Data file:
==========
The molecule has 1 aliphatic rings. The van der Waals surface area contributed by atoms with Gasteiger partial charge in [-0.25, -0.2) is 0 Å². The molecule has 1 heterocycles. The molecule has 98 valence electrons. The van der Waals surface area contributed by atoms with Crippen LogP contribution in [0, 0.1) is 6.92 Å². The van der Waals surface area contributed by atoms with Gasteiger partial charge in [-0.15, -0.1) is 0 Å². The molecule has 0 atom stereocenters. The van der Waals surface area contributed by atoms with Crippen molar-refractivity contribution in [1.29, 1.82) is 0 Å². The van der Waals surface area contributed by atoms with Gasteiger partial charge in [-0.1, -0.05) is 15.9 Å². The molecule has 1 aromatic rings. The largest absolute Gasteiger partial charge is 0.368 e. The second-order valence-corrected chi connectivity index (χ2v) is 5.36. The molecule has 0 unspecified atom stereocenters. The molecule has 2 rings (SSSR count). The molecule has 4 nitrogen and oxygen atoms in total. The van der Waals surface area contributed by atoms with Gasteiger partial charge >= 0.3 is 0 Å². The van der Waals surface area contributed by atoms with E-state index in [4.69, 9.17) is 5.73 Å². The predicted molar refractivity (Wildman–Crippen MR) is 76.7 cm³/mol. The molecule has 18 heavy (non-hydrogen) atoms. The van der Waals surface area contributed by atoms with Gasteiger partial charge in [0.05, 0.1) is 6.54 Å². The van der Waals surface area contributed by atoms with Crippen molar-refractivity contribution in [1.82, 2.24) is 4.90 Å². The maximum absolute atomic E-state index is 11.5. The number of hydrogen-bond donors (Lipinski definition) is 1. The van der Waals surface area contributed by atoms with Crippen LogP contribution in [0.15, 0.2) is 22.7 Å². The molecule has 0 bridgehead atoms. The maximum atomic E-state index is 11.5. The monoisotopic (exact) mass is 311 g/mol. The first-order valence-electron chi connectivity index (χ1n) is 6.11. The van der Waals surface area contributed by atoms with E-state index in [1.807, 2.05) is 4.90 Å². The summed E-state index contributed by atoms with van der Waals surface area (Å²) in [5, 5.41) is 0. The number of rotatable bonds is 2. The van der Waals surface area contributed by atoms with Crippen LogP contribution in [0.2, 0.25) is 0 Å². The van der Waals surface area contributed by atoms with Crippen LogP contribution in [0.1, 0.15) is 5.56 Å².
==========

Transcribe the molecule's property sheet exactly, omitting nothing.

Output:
The molecule has 1 aliphatic rings. The van der Waals surface area contributed by atoms with Gasteiger partial charge in [-0.25, -0.2) is 0 Å². The molecule has 1 heterocycles. The molecule has 98 valence electrons. The van der Waals surface area contributed by atoms with Crippen LogP contribution in [0, 0.1) is 6.92 Å². The van der Waals surface area contributed by atoms with Gasteiger partial charge in [-0.15, -0.1) is 0 Å². The molecule has 0 atom stereocenters. The van der Waals surface area contributed by atoms with Crippen molar-refractivity contribution in [1.29, 1.82) is 0 Å². The van der Waals surface area contributed by atoms with Gasteiger partial charge in [-0.1, -0.05) is 15.9 Å². The molecule has 1 aromatic rings. The largest absolute Gasteiger partial charge is 0.368 e. The second-order valence-corrected chi connectivity index (χ2v) is 5.36. The molecule has 0 unspecified atom stereocenters. The molecule has 2 rings (SSSR count). The molecule has 4 nitrogen and oxygen atoms in total. The van der Waals surface area contributed by atoms with Gasteiger partial charge >= 0.3 is 0 Å². The van der Waals surface area contributed by atoms with E-state index in [4.69, 9.17) is 5.73 Å². The predicted molar refractivity (Wildman–Crippen MR) is 76.7 cm³/mol. The molecule has 18 heavy (non-hydrogen) atoms. The van der Waals surface area contributed by atoms with Gasteiger partial charge in [0.05, 0.1) is 6.54 Å². The van der Waals surface area contributed by atoms with Crippen molar-refractivity contribution in [1.82, 2.24) is 4.90 Å². The maximum absolute atomic E-state index is 11.5. The number of hydrogen-bond donors (Lipinski definition) is 1. The van der Waals surface area contributed by atoms with Crippen LogP contribution in [0.15, 0.2) is 22.7 Å². The molecule has 0 bridgehead atoms. The maximum atomic E-state index is 11.5. The monoisotopic (exact) mass is 311 g/mol. The first-order valence-electron chi connectivity index (χ1n) is 6.11. The van der Waals surface area contributed by atoms with E-state index in [1.807, 2.05) is 4.90 Å². The summed E-state index contributed by atoms with van der Waals surface area (Å²) in [5, 5.41) is 0. The number of rotatable bonds is 2. The van der Waals surface area contributed by atoms with Crippen LogP contribution in [0.2, 0.25) is 0 Å². The van der Waals surface area contributed by atoms with Crippen LogP contribution in [0.1, 0.15) is 5.56 Å².